With 200 species of mammals, 462 bird species, and a hugely diverse range of oceanic life, Canada is an animal lover’s paradise. If it’s your first time visiting the second largest country in the world and you’re keen to get a glimpse of the wildlife, we’ve listed 10 animals below that you might want to see on your trip to Canada.
1. Grizzly Bear
Adult males weigh on average up to 790lbs and females up to 400lbs. Their front claws are about 204 inches long and there are about 25,000 of them in Canada.
Grizzlies don’t have to worry about other predators, as they don’t have much competition in size, so other animals will usually avoid confrontation with them unless it’s in defence!
See grizzlies with Great Bear Nature Tours from May through October from Port Hardy or with Tide Rip Tours at Knight Inlet in British Columbia.
Image source: Greg Hume
Also known as the mountain lion or puma, the cougar’s range extends from the Canadian Yukon to the Southern Andes of South America. The cougar is an ambush predator and stalks its prey, hunting deer, livestock, and small species like insects and rodents.
They have been known to stalk and kill humans, but this is rare and most likely due to human populations spreading into their territory.
The Moose is the largest living species in the deer family and like to live alone in deciduous forests. Their range includes most of Canada, but unfortunately, the Moose population of North America is declining rapidly.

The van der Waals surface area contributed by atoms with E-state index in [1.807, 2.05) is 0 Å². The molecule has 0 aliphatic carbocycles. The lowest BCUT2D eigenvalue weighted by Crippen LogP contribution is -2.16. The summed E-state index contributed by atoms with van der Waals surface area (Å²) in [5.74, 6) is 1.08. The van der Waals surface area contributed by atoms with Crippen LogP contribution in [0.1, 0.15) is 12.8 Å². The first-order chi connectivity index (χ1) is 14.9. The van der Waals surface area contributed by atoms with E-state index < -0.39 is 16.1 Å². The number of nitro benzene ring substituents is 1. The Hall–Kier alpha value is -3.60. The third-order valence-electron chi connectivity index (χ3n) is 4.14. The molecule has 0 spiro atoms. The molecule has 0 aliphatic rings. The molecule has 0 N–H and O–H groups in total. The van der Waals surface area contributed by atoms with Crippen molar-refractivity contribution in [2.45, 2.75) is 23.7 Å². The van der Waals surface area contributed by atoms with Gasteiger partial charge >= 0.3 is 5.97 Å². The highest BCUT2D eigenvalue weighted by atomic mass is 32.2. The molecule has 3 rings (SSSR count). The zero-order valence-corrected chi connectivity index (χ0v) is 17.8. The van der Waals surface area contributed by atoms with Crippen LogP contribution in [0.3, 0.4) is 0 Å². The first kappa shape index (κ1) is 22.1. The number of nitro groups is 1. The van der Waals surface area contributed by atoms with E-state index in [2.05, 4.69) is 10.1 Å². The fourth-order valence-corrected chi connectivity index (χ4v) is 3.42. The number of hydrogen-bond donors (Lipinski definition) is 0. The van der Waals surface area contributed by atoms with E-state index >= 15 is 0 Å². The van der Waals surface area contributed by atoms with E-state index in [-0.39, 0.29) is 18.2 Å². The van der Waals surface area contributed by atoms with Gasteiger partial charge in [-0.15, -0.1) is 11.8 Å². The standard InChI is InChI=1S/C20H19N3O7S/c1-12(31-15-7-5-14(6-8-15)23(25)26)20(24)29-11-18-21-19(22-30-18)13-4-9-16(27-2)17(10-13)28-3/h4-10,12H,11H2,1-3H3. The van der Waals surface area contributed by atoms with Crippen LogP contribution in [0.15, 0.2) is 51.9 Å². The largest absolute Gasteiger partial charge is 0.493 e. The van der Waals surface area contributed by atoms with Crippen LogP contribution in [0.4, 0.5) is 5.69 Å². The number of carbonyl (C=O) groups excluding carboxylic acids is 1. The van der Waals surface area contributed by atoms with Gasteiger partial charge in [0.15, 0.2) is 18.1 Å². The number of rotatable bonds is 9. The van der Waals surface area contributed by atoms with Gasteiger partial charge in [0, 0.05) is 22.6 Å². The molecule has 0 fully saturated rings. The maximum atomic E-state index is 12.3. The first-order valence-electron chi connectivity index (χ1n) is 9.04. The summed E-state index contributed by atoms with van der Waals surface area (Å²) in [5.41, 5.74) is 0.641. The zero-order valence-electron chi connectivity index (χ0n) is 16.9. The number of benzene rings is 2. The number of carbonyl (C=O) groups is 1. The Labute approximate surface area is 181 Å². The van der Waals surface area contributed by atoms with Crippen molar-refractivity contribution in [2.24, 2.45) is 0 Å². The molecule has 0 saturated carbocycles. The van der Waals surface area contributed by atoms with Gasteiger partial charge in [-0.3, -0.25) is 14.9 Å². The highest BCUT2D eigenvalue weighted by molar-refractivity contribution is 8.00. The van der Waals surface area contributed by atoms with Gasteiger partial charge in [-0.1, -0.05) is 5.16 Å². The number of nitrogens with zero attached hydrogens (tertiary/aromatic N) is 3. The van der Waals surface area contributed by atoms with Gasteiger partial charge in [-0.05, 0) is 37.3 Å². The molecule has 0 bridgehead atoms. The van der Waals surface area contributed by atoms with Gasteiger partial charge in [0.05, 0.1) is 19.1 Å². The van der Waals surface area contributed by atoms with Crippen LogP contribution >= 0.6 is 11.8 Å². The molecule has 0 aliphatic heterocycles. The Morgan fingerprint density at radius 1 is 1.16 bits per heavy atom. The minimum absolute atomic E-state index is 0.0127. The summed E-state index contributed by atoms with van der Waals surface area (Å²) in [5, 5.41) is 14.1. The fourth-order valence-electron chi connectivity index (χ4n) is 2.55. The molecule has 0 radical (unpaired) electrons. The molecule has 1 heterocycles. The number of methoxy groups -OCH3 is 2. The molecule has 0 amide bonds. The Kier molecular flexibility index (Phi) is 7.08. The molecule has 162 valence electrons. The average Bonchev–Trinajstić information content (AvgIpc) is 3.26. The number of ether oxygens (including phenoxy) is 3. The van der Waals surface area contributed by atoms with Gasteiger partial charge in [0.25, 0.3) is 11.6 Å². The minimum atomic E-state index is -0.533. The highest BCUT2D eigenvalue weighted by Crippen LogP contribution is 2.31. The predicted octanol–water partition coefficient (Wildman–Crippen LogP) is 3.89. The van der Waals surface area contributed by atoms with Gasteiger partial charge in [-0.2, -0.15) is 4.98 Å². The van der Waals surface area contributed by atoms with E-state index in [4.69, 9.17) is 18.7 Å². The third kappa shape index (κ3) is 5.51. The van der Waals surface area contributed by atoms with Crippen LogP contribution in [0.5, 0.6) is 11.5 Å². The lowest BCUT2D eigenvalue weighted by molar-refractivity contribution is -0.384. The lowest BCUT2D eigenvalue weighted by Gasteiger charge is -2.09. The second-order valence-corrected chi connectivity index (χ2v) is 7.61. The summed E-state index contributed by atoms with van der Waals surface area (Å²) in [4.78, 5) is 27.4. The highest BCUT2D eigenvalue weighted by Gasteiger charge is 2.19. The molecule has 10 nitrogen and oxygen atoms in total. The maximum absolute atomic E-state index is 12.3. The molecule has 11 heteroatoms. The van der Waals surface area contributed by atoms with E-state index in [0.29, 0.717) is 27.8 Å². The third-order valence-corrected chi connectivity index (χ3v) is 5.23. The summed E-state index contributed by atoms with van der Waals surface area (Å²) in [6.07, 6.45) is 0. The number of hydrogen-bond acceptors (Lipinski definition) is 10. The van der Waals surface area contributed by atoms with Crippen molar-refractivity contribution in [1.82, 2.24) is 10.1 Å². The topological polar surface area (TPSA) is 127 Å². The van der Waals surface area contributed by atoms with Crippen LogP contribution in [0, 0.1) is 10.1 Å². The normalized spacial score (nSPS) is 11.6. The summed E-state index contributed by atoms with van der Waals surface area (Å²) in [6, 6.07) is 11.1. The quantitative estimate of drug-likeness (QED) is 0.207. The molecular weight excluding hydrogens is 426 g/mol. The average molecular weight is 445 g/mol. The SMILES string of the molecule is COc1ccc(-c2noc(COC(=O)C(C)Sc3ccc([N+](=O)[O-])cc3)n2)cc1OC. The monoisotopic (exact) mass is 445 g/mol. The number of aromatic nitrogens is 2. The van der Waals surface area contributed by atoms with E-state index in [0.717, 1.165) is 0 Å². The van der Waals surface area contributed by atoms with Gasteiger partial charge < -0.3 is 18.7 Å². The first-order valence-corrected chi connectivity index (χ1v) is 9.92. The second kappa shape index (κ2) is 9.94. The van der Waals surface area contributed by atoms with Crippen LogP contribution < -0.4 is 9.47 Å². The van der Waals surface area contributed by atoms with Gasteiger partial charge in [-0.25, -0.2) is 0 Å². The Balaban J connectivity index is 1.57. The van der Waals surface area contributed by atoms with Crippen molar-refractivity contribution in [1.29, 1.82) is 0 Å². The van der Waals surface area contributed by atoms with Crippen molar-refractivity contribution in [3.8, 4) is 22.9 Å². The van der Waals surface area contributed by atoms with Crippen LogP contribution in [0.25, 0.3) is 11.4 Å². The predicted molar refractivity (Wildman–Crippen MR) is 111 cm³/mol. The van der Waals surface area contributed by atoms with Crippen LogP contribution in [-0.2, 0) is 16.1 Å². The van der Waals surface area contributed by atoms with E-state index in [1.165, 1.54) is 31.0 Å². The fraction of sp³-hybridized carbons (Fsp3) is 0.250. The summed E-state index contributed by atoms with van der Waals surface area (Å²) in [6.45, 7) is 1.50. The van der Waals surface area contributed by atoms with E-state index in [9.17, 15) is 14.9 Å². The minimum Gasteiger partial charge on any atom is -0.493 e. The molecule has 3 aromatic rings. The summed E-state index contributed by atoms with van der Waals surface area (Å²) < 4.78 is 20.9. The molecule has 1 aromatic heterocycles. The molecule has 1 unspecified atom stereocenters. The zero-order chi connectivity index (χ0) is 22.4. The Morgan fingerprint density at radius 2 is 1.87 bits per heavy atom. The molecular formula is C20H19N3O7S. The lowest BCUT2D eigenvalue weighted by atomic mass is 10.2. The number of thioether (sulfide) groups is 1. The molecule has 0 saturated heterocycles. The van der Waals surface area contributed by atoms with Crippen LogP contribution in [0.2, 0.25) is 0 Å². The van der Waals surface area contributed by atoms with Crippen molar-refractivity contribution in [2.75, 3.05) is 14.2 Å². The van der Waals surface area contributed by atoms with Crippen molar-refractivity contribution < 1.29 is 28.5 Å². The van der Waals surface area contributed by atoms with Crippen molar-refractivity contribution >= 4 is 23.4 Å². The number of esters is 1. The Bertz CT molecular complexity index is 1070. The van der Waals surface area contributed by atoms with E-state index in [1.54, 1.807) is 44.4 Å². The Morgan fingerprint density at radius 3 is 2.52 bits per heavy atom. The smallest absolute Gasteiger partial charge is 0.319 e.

Moose are herbivores and eat almost 10,000 calories per day with their sharp lower incisors. They can weigh up to 1,543lb!
Many visitors flock to Algonquin Park in Central Ontario to see if they can catch a glimpse of them, but you’re not guaranteed a sighting of any of the 3,000 Moose that live in the 3,000sqm park!
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4. The Gray Wolf
The grey wolf has had more books written about it than any other wildlife species.
It’s the largest species of wild dogs and males average between 95-99lb.
They tend to live in packs and there is always a clear hierarchy with each pack made of up an alpha pair (dominant male and female), their cubs, and offspring from previous years.
A pack can include up to 36 wolves but is typically between 5 and 12. They like to hunt moose, deer, caribou, mountain sheep, and goats.
There are various centres where you can see wolves and there are tours that will take you to spots where you can see them in the wild.
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5. Giant Canadian Goose
Image source: Daniel D’Auria
It really is a pleasure to see these beautiful birds in flight gracing the skies. They have strong family bonds and tend to return to their natal homes to nest.
There are 7 recognized species and they are the largest goose in the world, with some weighing up to 20lb!
Their black heads and neck with the white chinstrap distinguish them from all other goose species. Keep a watchful eye on the skies for these.
From humpbacks to blue whales and killer whales, Canada is the perfect place to spot these magnificent creatures.